We Are in the Grip of Violent Extremism, and All We Can Talk About Is Trump?

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U.S. Republican presidential candidate Donald Trump gestures as if he is sleeping while talking about his opponent Jeb Bush during a Trump for President campaign rally in Raleigh, North Carolina, on December 4. Jonathan Drake/Reuters

This article first appeared on the American Enterprise Institute site.

Our nation has just suffered the worst attack on our soil since 9/11. Once again, President Obama underestimated the threat, telling us that there was no danger of a Paris-style attack just a day before shooters killed 14 and injured 21 in California.

The president is under increasing pressure to change course in his handling of the Islamic State militant group (ISIS) threat. A new CNN/ORC poll shows that 64 percent of Americans disapprove of the president's handling of ISIS and 68 percent say his military response to the group is not aggressive enough. A critical debate is taking place, and our national security hangs in the balance.

And what are we all talking about?

Donald Trump.

Ever since Trump put forward his absurd "plan" for, as he put it, "a total and complete shutdown of Muslims entering the United States until our country's representatives can figure out what is going on," the attacks have been shunted aside for yet another period of wall-to-wall Trump coverage—over a proposal, mind you, that has zero chance of ever being put into effect.

Trump's latest outrage requires scrutiny and repudiation, and the repudiation has been nearly universal. Speaker Paul Ryan put it best when he declared, "This is not conservatism." Amen.

But it is simply pathetic that we have to pause a critical national-security discussion to debate Trump's ridiculous proposal.

Who benefits from this, besides Trump? Let's count the winners.

Barack Obama benefits—because Trump has sucked all the oxygen out of the news environment and changed the subject from his failed ISIS strategy.

Hillary Clinton benefits—because when all the GOP candidates are fighting among themselves, and debating whether we should have a total ban on all Muslims from entering the country, she wins.

The mainstream media benefits—because the Trump spectacle delivers ratings while switching the subject from Obama's failures to the GOP's troubles.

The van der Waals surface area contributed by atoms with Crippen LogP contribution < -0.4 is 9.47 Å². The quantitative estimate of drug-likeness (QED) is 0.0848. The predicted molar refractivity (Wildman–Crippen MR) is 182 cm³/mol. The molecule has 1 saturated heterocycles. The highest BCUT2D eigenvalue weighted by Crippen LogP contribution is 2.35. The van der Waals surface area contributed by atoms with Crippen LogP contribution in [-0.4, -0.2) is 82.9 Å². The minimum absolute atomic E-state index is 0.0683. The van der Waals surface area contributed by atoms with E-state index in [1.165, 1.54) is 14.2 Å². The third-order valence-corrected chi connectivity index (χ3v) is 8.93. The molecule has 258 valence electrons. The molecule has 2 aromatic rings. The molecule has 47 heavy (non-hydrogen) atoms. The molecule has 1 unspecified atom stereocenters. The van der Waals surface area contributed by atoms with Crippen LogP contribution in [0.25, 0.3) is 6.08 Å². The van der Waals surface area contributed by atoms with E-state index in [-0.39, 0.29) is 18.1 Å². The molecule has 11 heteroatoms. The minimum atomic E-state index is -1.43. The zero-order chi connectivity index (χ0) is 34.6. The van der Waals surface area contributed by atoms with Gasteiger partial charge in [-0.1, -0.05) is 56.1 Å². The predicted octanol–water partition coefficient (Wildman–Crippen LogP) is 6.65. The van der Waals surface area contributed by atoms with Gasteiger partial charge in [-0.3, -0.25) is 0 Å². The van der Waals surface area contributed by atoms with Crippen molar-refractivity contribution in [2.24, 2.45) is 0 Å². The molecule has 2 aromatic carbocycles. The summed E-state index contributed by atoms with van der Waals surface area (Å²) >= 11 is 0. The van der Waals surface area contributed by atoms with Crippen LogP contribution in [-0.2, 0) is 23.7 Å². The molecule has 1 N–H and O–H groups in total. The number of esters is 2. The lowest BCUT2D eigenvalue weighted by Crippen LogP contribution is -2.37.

ISIS benefits—because Trump's comments are a massive propaganda windfall for the forces of Islamic radicalism, validating the ISIS narrative that America is at war not just with Islamic radicals but with all Muslims.

Who loses? The country—because by shifting the discussion from Obama's failures to Trump's latest outrage, the pressure on the White House to change course in the fight against ISIS is lifted.

The Republican Party also loses. Obama gave a speech Sunday night essentially accusing Republicans of scapegoating all Muslims. The Republican reply was "No one is doing that, Mr. President."

Then Donald Trump stepped forward and…scapegoated all Muslims.

For weeks, Obama has been charging that Republicans are "betraying our values" for raising legitimate concerns about his ability to screen Syrian refugees. With the California attacks, those GOP concerns were just vindicated. If we can't stop an attacker from entering on a "fiancée visa," how are we going to effectively screen Syrian refugees?

But instead of talking about that, we're stuck talking about Donald Trump's outrageous proposal, which actually does "betray our values." Trump is aiding and abetting Obama's effort to paint Republicans as anti-Muslim bigots.

The only possible silver lining is the hope that maybe—just maybe—Trump has finally gone too far. After the attacks in Paris and California, Americans realize we're at a critical moment in the fight with Islamic radicalism. ISIS is winning. We are losing.

As Secretary of Defense Ashton Carter admitted on December 9, ISIS is not "contained." In these dangerous times, we need a serious person as the next commander in chief. Is it possible that enough voters who have until now been drawn to Trump's political incorrectness will now, finally, begin to question whether he is serious enough to sit in the Oval Office?

That is the hope, but it is a faint one. So far, nothing Trump says seems to hurt him. But this much is certain: If a call to ban all Muslims from entering the country does not hurt him, then I suspect nothing will.

Marc Thiessen is a fellow at the American Enterprise Institute.